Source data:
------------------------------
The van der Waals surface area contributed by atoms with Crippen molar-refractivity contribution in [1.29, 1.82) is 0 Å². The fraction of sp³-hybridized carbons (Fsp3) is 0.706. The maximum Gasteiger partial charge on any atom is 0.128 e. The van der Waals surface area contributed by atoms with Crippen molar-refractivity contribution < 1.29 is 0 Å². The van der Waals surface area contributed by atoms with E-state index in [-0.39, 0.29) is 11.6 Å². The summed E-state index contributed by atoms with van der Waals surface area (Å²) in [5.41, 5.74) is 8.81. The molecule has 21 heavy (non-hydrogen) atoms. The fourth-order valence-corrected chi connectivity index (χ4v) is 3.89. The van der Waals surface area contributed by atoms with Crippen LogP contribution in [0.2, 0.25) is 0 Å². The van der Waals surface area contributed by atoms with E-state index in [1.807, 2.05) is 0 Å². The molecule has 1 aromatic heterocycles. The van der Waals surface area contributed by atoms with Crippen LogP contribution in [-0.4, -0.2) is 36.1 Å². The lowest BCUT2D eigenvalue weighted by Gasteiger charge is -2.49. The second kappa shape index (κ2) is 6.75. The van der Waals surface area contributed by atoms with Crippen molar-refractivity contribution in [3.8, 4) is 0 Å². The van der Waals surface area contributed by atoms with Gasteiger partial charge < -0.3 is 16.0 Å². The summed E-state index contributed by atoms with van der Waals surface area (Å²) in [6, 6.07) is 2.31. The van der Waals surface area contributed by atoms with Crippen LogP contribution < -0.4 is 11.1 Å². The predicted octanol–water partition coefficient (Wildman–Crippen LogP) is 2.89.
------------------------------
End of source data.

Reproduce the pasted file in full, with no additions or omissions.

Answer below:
The van der Waals surface area contributed by atoms with Crippen molar-refractivity contribution in [1.29, 1.82) is 0 Å². The fraction of sp³-hybridized carbons (Fsp3) is 0.706. The maximum Gasteiger partial charge on any atom is 0.128 e. The van der Waals surface area contributed by atoms with Crippen molar-refractivity contribution < 1.29 is 0 Å². The van der Waals surface area contributed by atoms with E-state index in [-0.39, 0.29) is 11.6 Å². The summed E-state index contributed by atoms with van der Waals surface area (Å²) in [5.41, 5.74) is 8.81. The molecule has 21 heavy (non-hydrogen) atoms. The fourth-order valence-corrected chi connectivity index (χ4v) is 3.89. The van der Waals surface area contributed by atoms with Crippen LogP contribution in [0.2, 0.25) is 0 Å². The van der Waals surface area contributed by atoms with E-state index in [1.807, 2.05) is 0 Å². The molecule has 1 aromatic heterocycles. The van der Waals surface area contributed by atoms with Crippen LogP contribution in [-0.4, -0.2) is 36.1 Å². The lowest BCUT2D eigenvalue weighted by Gasteiger charge is -2.49. The second kappa shape index (κ2) is 6.75. The van der Waals surface area contributed by atoms with Crippen molar-refractivity contribution in [3.8, 4) is 0 Å². The van der Waals surface area contributed by atoms with Gasteiger partial charge < -0.3 is 16.0 Å². The summed E-state index contributed by atoms with van der Waals surface area (Å²) in [6, 6.07) is 2.31. The van der Waals surface area contributed by atoms with Crippen LogP contribution < -0.4 is 11.1 Å². The predicted octanol–water partition coefficient (Wildman–Crippen LogP) is 2.89.